6 Problems With The Social Contract

Having rejected the theory of legitimacy, or divine right of kings, we now return to complete our evidence for the right theory, by refuting the claim of a “social contract.”

First, it is notoriously false to the facts: civil government is a great fact. It must find its foundation in a fact, not in a legal fiction. And the fact is, men never existed rightfully for one moment, in the independency which this theory imagines. God, their Maker and original Ruler, never gave them such independence. Their civic responsibility, as ordained by Him, is as native as they are. They do not elect between civic subordination and license, any more than a child elects his father, but they are born under government. And the simple practical proof is: that were any man to claim that natural liberty, and the option of accepting or declining allegiance, every government on earth would claim the right to destroy him as an outlaw.

[T]he theory is atheistic and unchristian.

Second, the theory is atheistic and unchristian. Such were Hobbes and the Jacobins. It is true that Locke tried to hold it in a Christian sense, but it is none the less distinctly atheistic in that it wholly discards God, man’s relation to him, His right to determine our condition of moral existence, and the great fact of Moral Philosophy, that God has formed and ordained us to live under civil government. So, in the insane pride of its perfectionism, social contract theory overlooks the fact that man’s will is ever disordered and unrighteous; and hence cannot be the just rule of his action.

Third, it also virtually discards original moral distinctions. So did Hobbes, its author, teaching that the enactments of government make right and wrong. It infers this consistently; for if a man’s wish made his natural right, and he has only come under any constraint of civil law by his optional compact, of course, whatever he wished was right by nature. And, moreover, government, being a restraint on natural right, is essentially of the nature of an evil, to which I only submit for expediency’s sake to avoid a greater evil. Civil society is, herself, a grand robber of my natural rights, which I only tolerate to save myself from other more numerous robbers. How, then, can any of the rules of civil government be an expression of essential morality? And is this scheme likely to be promote content and loyalty?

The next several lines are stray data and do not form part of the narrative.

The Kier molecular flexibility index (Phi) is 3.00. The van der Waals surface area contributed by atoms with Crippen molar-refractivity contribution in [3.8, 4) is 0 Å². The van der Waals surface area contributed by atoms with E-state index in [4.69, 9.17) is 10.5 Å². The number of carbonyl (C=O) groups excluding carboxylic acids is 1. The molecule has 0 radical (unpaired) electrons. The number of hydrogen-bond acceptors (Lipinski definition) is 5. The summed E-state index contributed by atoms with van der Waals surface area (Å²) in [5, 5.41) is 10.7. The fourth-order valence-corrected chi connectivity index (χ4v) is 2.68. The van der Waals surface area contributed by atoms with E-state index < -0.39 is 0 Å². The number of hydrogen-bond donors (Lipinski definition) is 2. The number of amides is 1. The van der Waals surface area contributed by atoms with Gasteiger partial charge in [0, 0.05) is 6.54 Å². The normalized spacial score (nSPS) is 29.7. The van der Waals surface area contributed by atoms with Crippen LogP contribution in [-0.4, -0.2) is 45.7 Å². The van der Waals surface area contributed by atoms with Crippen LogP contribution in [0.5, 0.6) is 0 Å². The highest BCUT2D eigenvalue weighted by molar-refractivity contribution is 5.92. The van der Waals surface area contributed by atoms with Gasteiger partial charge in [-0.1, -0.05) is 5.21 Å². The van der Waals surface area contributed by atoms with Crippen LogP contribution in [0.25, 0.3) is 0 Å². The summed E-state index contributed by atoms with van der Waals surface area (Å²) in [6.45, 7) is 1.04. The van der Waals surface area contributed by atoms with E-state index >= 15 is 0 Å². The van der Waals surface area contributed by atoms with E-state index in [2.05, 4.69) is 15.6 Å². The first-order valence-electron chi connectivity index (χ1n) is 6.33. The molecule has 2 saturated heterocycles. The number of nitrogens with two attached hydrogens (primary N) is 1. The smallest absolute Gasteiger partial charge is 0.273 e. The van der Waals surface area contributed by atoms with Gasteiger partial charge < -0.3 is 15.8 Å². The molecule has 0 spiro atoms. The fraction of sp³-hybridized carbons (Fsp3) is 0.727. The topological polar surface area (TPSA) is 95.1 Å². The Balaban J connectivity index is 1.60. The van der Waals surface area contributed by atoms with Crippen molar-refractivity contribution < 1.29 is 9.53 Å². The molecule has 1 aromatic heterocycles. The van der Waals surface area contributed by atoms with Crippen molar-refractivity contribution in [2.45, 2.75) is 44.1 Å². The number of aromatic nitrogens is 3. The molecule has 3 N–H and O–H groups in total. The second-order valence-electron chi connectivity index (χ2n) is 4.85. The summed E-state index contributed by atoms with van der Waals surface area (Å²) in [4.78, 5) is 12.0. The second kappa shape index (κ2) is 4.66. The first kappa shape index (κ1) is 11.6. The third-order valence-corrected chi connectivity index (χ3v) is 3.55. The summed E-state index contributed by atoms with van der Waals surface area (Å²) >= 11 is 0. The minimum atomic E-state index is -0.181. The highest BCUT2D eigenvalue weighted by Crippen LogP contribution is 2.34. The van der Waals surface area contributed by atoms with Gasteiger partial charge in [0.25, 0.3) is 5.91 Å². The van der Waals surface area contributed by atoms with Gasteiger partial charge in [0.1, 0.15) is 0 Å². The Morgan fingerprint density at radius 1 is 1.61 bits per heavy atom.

Fourth, the social contract lacks all basis of facts, and is, therefore, wholly illogical. It has no claim in foro scientiae, to be entertained even for discussion. For the science of natural rights should be inductive. But this theory has no basis of facts. Commonwealths have not historically begun in such an optional compact of lordly savages. Such absolute savages, could we find any considerable number of them, would not usually possess the good sense and the self-control which would be sufficient for any permanent good.

[T]he social contract lacks all basis of facts, and is, therefore, wholly illogical.

The only real historical instances of such compacts have been the agreements of outlaws, forming companies of bandits or crews of pirate ships. These combinations realize precisely the ideal pictured by Hobbes, Locke and Rousseau. Did ever one of them result in the creation of a permanent, well-ordered, free commonwealth? The well-known answer to this question hopelessly refutes the scheme. Commonwealths have usually arisen, in fact, from the expansion of clans, which were at first but larger families. And true historical research shows that the primitive government of these clans was usually presbyterian, a government by elders who had succeeded by suffrage to the natural and inherent authority of the first parents.